A radiological hazard is defined as an unintentional exposure to materials that emit ionizing radiation.
The primary radiological hazard is the health effects resulting from unintentional exposure to ionizing radiation. When radiation interacts with atoms, energy is deposited, resulting in ionization (electron excitation). This ionization may damage certain critical molecules or structures in a cell. Ionizing radiation is emitted from molecular elements generally referred to as radio nuclides, and this radiation has the ability to alter in varying amounts the function of living processes at the cellular level. Types of ionizing radiation include Alpha particles, Beta particles, Gamma rays, X-rays, and Neutron particles.
Radiation is measured in different ways. Measurements used in the United States include Roentgen, radiation absorbed dose (RAD), and roentgen equivalent man (REM). The term RAD is being replaced by the International System skin dose unit for radiation absorbed dose, the gray (Gy) which is a measurement of absorbed dose in any material. 1 Gy = 100 RAD.
Radiation effects fall into two broad categories:
- Direct effect on cells (direct impact with a particularly sensitive atom or molecule in a cell).
- Indirect effect on cells (interaction with water molecules in the body where the deposited energy in the water leads to the creation of unstable, toxic hyperoxide molecules which then damage sensitive molecules and afflict subcellular structures).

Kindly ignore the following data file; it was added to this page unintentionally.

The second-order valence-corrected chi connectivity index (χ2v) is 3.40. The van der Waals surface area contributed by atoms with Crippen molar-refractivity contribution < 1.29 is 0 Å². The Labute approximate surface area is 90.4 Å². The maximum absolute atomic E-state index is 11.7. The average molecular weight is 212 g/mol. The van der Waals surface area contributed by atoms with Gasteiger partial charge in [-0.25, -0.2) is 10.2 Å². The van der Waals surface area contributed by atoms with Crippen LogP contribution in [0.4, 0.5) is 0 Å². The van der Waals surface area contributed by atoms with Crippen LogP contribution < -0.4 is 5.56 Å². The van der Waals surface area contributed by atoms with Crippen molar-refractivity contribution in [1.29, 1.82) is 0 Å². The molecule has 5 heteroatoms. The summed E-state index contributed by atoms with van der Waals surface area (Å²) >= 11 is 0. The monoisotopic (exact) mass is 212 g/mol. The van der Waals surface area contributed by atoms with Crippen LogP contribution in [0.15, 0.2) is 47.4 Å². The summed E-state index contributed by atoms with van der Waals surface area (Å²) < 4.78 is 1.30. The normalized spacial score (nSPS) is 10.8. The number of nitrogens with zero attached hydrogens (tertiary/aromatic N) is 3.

The nature and extent of damage caused by ionizing radiation depend on a number of factors including the amount of exposure (energy strength), the frequency and/or duration of exposure, and the penetrating power of the radiation to which an individual is exposed. Acute exposure to very high doses of ionizing radiation is rare but can cause death within a few days or months. The sensitivity of the exposed cells also influences the extent of damage. For example, rapidly growing tissues, such as developing embryos, are particularly vulnerable to harm from ionizing radiation.
Nuclear power plants are a significant potential source of ionizing radiation. The health and environment impacts from the Three-Mile Island and Chernobyl, Russia disasters illustrate the potential hazards from nuclear power plants. Other sources of ionizing radiation include medical and diagnostic X-ray machines, certain surveying instruments, some imaging systems used to check pipelines, radioactive sources used to calibrate radiation detection instruments, and even some household fire detectors.
On December 7, 1979, following the March 1979 Three Mile Island nuclear power plant accident in Pennsylvania, President Carter transferred the Federal lead role in off-site radiological emergency planning and preparedness activities from the Nuclear Regulatory Commission (NRC) to Federal Emergency Management Agency (FEMA). FEMA established the Radiological Emergency Preparedness (REP) Program to (1) ensure that the public health and safety of citizens living around commercial nuclear power plants would be adequately protected in the event of a nuclear power station accident and (2) inform and educate the public about radiological emergency preparedness. FEMA's REP Program responsibilities encompass only "off-site" activities, that is State and local government emergency preparedness activities that take place beyond the nuclear power plant boundaries. Onsite activities continue to be the responsibility of the NRC.
The U.S. Department of Energy (DOE) occasionally transports radioactive material through Minnesota via road and rail. In 1999 there were 21 such shipments (14 via rail and 7 via road). Information on these shipments can be located at the Office of Transportation.
University laboratories, medical treatment facilities and medical laboratories also contain a large number of radionuclides. These materials are used in research, diagnostics and treatment.